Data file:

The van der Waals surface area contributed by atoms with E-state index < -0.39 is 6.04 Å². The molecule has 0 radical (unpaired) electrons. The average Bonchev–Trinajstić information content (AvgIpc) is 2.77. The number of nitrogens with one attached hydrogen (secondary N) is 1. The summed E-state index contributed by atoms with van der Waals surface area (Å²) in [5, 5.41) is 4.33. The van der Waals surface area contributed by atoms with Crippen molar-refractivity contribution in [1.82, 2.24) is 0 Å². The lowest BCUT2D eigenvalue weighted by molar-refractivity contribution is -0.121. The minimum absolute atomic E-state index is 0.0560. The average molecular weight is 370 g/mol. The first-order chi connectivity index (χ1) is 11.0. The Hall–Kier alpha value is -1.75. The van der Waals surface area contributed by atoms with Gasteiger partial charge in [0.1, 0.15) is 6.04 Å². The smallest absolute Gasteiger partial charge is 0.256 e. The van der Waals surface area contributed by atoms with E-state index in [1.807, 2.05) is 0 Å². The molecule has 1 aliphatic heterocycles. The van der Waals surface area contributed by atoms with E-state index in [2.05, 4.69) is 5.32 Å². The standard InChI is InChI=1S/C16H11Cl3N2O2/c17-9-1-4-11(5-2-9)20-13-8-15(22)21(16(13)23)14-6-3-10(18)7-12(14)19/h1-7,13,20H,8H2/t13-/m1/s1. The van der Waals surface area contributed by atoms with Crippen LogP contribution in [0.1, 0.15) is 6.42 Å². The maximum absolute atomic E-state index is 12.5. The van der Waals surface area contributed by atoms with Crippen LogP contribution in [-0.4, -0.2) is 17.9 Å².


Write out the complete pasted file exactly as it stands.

The van der Waals surface area contributed by atoms with E-state index < -0.39 is 6.04 Å². The molecule has 0 radical (unpaired) electrons. The average Bonchev–Trinajstić information content (AvgIpc) is 2.77. The number of nitrogens with one attached hydrogen (secondary N) is 1. The summed E-state index contributed by atoms with van der Waals surface area (Å²) in [5, 5.41) is 4.33. The van der Waals surface area contributed by atoms with Crippen molar-refractivity contribution in [1.82, 2.24) is 0 Å². The lowest BCUT2D eigenvalue weighted by molar-refractivity contribution is -0.121. The minimum absolute atomic E-state index is 0.0560. The average molecular weight is 370 g/mol. The first-order chi connectivity index (χ1) is 11.0. The Hall–Kier alpha value is -1.75. The van der Waals surface area contributed by atoms with Gasteiger partial charge in [0.1, 0.15) is 6.04 Å². The smallest absolute Gasteiger partial charge is 0.256 e. The van der Waals surface area contributed by atoms with E-state index in [1.807, 2.05) is 0 Å². The molecule has 1 aliphatic heterocycles. The van der Waals surface area contributed by atoms with E-state index in [2.05, 4.69) is 5.32 Å². The standard InChI is InChI=1S/C16H11Cl3N2O2/c17-9-1-4-11(5-2-9)20-13-8-15(22)21(16(13)23)14-6-3-10(18)7-12(14)19/h1-7,13,20H,8H2/t13-/m1/s1. The van der Waals surface area contributed by atoms with Crippen LogP contribution in [0.1, 0.15) is 6.42 Å². The maximum absolute atomic E-state index is 12.5. The van der Waals surface area contributed by atoms with Crippen LogP contribution in [-0.4, -0.2) is 17.9 Å².